Kenyan on-demand healthcare startup, TIBU, has raised a seed investment that is expected to accelerate and expand its operations in the country.
Although the amount involved was not disclosed, the funding round was reportedly oversubscribed by 100 percent. Venture Capital firms, Blue Haven Initiative and Kepple Africa Ventures, raised the funds. This is not the first time Kepple is investing in the digital platform.
TIBU’s co-founder and CEO, Jason Carmichael, said the funding will make it possible for the company to “source great local software engineering talent so that we can build a globally competitive back-end that focuses on health service logistics, as well as a front-end platform that will allow for a more streamlined user experience when scheduling our many services.”
“We are extremely happy to work with such sophisticated investors and partners as Blue Haven Initiative and Kepple Africa Ventures. Their track record of providing tangible, non-monetary support to budding companies is something that we are particularly looking forward to as we expand services in Kenya,” Jason told Disrupt Africa.
Since its launch in early 2020, TIBU has served more than 10,000 patients and executed multiple initiatives that aided its fast traction across Kenya and strengthened its business viability. Some of the services include the comprehensive home-based vaccination in partnership with Amref Health Africa and its health packages focused on chronic diseases.
“We see building our internal capabilities around logistics and sample collection to be quite important for growth. Essentially, we are laying the groundwork for replicability and scale across markets,” Carmichael added.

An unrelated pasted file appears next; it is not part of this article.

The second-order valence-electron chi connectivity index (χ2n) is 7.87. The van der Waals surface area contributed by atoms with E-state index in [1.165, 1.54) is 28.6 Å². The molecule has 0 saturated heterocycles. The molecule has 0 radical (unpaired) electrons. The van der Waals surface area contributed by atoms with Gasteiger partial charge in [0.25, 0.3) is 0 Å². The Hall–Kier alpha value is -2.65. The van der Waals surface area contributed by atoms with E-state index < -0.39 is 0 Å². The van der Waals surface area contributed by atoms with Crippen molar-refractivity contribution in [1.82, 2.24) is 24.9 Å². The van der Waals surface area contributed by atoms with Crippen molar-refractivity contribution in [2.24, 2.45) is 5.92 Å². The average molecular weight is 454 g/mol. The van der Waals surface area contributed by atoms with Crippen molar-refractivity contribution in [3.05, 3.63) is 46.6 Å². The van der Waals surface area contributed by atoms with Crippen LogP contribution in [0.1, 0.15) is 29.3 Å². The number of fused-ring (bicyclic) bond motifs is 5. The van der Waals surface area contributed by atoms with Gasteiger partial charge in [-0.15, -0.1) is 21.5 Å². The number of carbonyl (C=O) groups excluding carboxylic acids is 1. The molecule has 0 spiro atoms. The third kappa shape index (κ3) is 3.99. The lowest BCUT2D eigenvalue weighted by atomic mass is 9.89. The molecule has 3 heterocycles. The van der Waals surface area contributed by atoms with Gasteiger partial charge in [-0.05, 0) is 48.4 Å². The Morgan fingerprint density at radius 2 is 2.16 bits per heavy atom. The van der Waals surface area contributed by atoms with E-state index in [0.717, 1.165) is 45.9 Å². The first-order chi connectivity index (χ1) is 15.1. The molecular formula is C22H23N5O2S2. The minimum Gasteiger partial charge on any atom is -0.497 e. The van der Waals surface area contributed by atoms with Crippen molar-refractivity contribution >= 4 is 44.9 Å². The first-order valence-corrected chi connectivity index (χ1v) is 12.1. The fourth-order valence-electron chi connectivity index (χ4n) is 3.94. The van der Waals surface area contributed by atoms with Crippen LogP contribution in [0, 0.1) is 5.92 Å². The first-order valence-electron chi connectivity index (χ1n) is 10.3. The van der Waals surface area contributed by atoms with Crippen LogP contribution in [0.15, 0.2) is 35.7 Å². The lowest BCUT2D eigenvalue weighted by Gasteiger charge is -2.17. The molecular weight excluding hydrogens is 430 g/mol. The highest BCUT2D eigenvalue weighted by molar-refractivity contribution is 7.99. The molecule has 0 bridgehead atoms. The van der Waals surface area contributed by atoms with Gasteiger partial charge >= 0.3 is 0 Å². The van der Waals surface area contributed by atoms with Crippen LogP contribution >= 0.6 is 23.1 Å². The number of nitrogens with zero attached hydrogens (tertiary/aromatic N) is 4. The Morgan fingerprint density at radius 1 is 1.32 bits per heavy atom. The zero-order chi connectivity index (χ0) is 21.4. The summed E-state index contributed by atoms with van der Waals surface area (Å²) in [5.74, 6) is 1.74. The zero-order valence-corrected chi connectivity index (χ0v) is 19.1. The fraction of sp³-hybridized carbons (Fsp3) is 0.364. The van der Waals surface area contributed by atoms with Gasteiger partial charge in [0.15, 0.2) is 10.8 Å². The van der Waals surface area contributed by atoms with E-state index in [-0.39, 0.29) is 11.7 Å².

One of the investors, Lauren Cochran, who is the managing director of Blue Haven Initiative, experienced optimism in TIBU’s business and said its team is “charting the future of healthcare delivery in Africa”.
“TIBU’s technology connects existing healthcare services with people where they are and want to be, their home. The pandemic stretched healthcare systems thin in even the wealthiest nations, and the need for increased capacity in healthcare service and delivery was already great in Kenya,” she said.
Lauren added, “there’s an opportunity across the continent to distribute services and, like so many other industries, reduce the need for expensive centralised infrastructure. Though some healthcare delivery will of course always happen in a hospital, TIBU’s stellar team and technology are changing how we think about what that will look like in the future.”
The mass adoption of mobile phones in Africa and the advancement in medical technologies are correcting the historic inefficiencies in the healthcare industry on the continent. TIBU is one of the health tech platforms providing the solutions and simultaneously mining the business opportunities in Africa’s e-health sector.